Paschall has some history at Hillandale, remembering as a boy coming with his father and riding the course and hitting some shots on the practice range. He was intrigued with Tiger Woods’ style and meteoric drives and eagerly jumped at the idea about eight years ago of learning to play. His game has evolved and now he’s helping teach other kids in the First Tee in Durham and Chapel Hill.
“If not for the First Tee, I’m not sure where I’d be today,” C.J. says.
“Golf definitely has made me a more patient person, and it’s boosted my confidence. I was a bigger kid and would get picked on and made fun of. Golf built me up, gave me something I could be good at. It’s been a huge part of my life, and now I want to give back. I look in the kids’ faces and see a little bit of myself.”
C.J. (the appellation stands for Carl Jr., after his father, who died in 2010) is ebullient and friendly and converses easily among older men. “He’s like the Mayor of Hillandale,” says Wayne House, one of C.J.’s mentors in the First Tee and another in our group setting off at 8:20.
Sauntering around Hillandale was quite pleasant, the course measuring 6,300 yards from the back tees and greens and tees in close proximity. There are no arduous climbs, but you do deal with the urban setting of crossing Hillandale Road and Sprunt Avenue several times and settling over a chip shop by the seventh green with buzzing interstate traffic just a flip wedge away. One of Kimball’s first initiatives in early 2012 was closing the course down and rebuilding the greens with Bermuda grass, and the greens putt well and not too fast.
“I love it here,” C.J. says. “Everyone is so accepting and friendly. The course presents a challenge without completely destroying you. On some courses you might hit too far right, and you’re not going to find it. Here, you will—maybe in another fairway.”
One of my favorite holes three decades ago was the par-four 11th, a 392-yard hole with the ubiquitous Ellerbe Creek (a.k.a. “the Ditch”) running diagonally across the fairway. The green is elevated and quite narrow. The oldsters in the group drive short of the hazard, but C.J. waits until the group ahead is on the green before loading his driver and aiming to clear the hazard.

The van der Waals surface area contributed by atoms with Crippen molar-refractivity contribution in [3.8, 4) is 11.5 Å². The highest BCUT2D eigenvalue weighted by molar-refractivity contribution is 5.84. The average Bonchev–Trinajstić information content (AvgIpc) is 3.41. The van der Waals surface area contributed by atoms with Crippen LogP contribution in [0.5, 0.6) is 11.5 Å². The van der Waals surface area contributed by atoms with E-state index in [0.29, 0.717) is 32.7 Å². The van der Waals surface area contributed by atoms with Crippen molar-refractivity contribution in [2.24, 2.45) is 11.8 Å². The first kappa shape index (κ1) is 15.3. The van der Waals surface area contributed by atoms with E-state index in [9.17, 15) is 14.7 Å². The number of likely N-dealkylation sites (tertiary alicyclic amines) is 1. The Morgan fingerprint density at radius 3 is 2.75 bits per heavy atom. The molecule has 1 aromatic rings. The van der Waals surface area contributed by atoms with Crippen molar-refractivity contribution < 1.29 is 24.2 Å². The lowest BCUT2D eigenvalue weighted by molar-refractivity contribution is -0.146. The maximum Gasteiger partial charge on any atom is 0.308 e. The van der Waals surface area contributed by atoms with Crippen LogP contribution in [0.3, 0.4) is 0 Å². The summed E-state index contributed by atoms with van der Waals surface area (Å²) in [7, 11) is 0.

He takes one of his “Caddyshack Gopher” head covers off his driver and eyes the shot.
“I call him Ali,” he says of the head cover. “This club can float like a butterfly and sting like a bee if I catch it just right.”
Sure enough, C.J. cracks a rocket that soars high into the sky, never a doubt about it clearing the trouble. It comes to rest some 25 yards short of the green.
“That’s just a kid enjoying the game,” says the 29-year-old House, a lifelong golfer and financial advisor who works with the First Tee because he believes in spreading the values that golf represents. “I’ve played that hole with C.J. five or six times and I bet he’s gone for it every time. He has the confidence he can clear it and the confidence he’ll make up for the lost strokes a couple holes later if it doesn’t pan out.”
Indeed, Wayne says as we’re walking to the next tee, “Maybe we should all try that more often.”
Though my Hillandale memory bank is quite pleasant from three decades ago, the operation is superior today on many fronts. For one, I remember zapping gross hot dogs in plastic wrappers at the turn in 1982. Last Sunday I enjoyed a fresh hamburger prepared by pleasant ladies in the grill as I took a spot on a picnic table outside to reflect on four hours very well spent.
Next week: Just over six miles to the south of Hillandale on a winding and picturesque Dover Road is the grand old white clubhouse that is home of Hope Valley Country Club. More memories and another great walk then.